In the coming school year, Amsterdam will tackle the teacher shortage in primary and secondary education with a team of over 60 municipal officials, four of whom have a teaching qualification. The team will support schools with administration or a class assistant. The four qualified officials will teach where necessary, the Volkskrant reports.
Kids in Dutch primary- and secondary schools are achieving poorer and poorer results. The average results on subjects like reading, mathematics, science and physical education gradually declined over the past 20 years, the Education Inspectorate concluded in its annual report, the Volkskrant reports.
"On average the Netherlands is doing well", Inspector General Monique Vogelzang said to the newspaper. "But if you look at the long term, you see that we are slowing drifting downward. I'm worried about that."
Minister Arie Slob for Primary and Secondary Education finds it unacceptable that children are sometimes excluded from school activities because their parents could not pay a voluntary parental contribution. He wants to make agreements with school organizations to prevent this from happening, NOS reports.
This year 248 schools in the Netherlands can call themselves excellent, 49 more than last year, the Ministry of Education, Culture and Science announced on Monday.
A school is considered excellent if its quality of education is very good and it excels in some way, such as its lessons fitting very well with the situation in its neighborhood, or its way of teaching being inspiring, innovative and motivating. An independent jury assess whether a school deserves the recognition, and the Inspectorate of Education awards the predicates, which are valid for three years.
The current government plans to make more money available for teacher salaries, primary school education and Defense in a compromise to solve a conflict about teacher salaries between the VVD and PvdA, Prime Minister and VVD leader Mark Rutte confirmed. Though he stressed that there is no deal yet, NU.nl reports.
Dutch primary schools underestimate the importance of handwriting, experts said to newspaper AD. Handwriting lessons are neglected to the point that over 30 percent of primary school students have difficulty learning to write, and by the end of group 4 nearly half of students have bad or illegible handwriting, according to the newspaper.
Inequality in education in the Netherlands increased over the past years, according to a study done by DUO Education Research. The increasing inequality is more significant in high schools than in primary schools, ANP reports.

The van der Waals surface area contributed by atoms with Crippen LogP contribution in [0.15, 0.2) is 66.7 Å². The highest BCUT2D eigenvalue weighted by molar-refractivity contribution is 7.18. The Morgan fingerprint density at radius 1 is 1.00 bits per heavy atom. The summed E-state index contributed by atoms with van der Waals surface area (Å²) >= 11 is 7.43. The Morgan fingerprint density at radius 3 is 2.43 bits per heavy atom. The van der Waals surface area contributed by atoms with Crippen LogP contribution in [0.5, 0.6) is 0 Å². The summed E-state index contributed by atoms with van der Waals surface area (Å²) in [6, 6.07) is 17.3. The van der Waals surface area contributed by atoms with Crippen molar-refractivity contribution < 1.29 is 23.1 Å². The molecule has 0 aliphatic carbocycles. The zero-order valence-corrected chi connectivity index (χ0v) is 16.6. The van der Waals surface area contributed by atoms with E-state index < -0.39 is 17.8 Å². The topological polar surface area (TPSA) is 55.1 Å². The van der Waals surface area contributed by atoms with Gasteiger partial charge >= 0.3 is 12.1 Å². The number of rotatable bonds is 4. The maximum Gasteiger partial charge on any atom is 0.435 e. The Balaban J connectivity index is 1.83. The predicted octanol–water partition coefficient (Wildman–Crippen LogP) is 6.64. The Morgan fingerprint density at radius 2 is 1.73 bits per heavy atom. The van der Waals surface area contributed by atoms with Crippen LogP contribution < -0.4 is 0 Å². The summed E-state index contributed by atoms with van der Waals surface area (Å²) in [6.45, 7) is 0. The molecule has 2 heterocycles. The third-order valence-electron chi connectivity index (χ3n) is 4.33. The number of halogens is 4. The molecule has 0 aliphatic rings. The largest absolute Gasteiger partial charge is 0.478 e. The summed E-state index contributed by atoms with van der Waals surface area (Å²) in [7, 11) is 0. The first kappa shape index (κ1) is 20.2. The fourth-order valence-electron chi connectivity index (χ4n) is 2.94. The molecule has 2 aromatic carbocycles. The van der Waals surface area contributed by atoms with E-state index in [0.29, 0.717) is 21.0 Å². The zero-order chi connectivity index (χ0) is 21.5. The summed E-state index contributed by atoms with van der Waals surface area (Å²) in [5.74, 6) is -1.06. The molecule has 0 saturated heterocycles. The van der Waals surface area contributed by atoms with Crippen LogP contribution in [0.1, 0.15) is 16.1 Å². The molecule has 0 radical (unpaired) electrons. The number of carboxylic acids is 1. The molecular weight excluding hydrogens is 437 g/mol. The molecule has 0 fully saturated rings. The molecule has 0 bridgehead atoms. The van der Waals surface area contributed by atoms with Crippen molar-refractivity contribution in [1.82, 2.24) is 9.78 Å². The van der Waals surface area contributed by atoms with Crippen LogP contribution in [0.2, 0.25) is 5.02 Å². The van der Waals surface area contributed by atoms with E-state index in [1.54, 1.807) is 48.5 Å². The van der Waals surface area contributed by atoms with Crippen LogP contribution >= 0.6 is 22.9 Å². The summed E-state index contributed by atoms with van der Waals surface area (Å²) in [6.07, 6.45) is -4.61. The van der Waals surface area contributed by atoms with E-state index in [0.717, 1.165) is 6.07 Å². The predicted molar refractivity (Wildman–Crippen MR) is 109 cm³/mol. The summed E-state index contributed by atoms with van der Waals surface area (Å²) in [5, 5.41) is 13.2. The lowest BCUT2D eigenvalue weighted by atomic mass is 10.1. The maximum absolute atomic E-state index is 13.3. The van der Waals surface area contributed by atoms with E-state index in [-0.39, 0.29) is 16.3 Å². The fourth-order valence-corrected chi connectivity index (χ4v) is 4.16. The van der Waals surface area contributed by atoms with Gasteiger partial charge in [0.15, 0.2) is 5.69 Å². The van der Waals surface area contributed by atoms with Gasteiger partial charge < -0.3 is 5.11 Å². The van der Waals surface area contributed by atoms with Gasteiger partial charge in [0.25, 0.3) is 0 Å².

The study was done among more than 2,200 school principals and teachers in primary and secondary educations. 18 percent of the secondary education principals and teachers indicated that a growing number of children are getting fewer opportunities at their schools. Among primary schools it was 12 percent.
A teacher at the Koninging Emma school in Schoonhoven is accused of tying a pupil to a chair on Monday in an effort to get him under control. The boy is in group 3/4. Parents, teachers and the school board are shocked by the incident.
Gym classes in 20 precent of Dutch primary schools are not taught to standard, with classes lasting half the set time. Parliament wants Inspectors to pay a lot more attention to controlling this, the Algemeen Dagblad writes.
Teachers in The Netherlands are getting the right to time and money for teaching on the side. As part of a €1.2 billion scheme from the Cabinet to improve education, teachers in primary education will get an extra €500 and two hours per year, and teachers in continuing education will get €600 per year as well as five percent of the amount of hours they work per year, the NOS reports.
Education Inspection believes that there is room for improvement in motivating pupils. A report for the 2012-2013 school year reveals that Dutch students are less motivated to learn than their age mates abroad.
The quality of education has further improved, according to the Education Inspectorate. The number of weak and very weak primary and secondary schools has decreased again.
One in every six schools has classes with over 30 students. At very large schools, with more than 500 students, this is true for every one in five schools.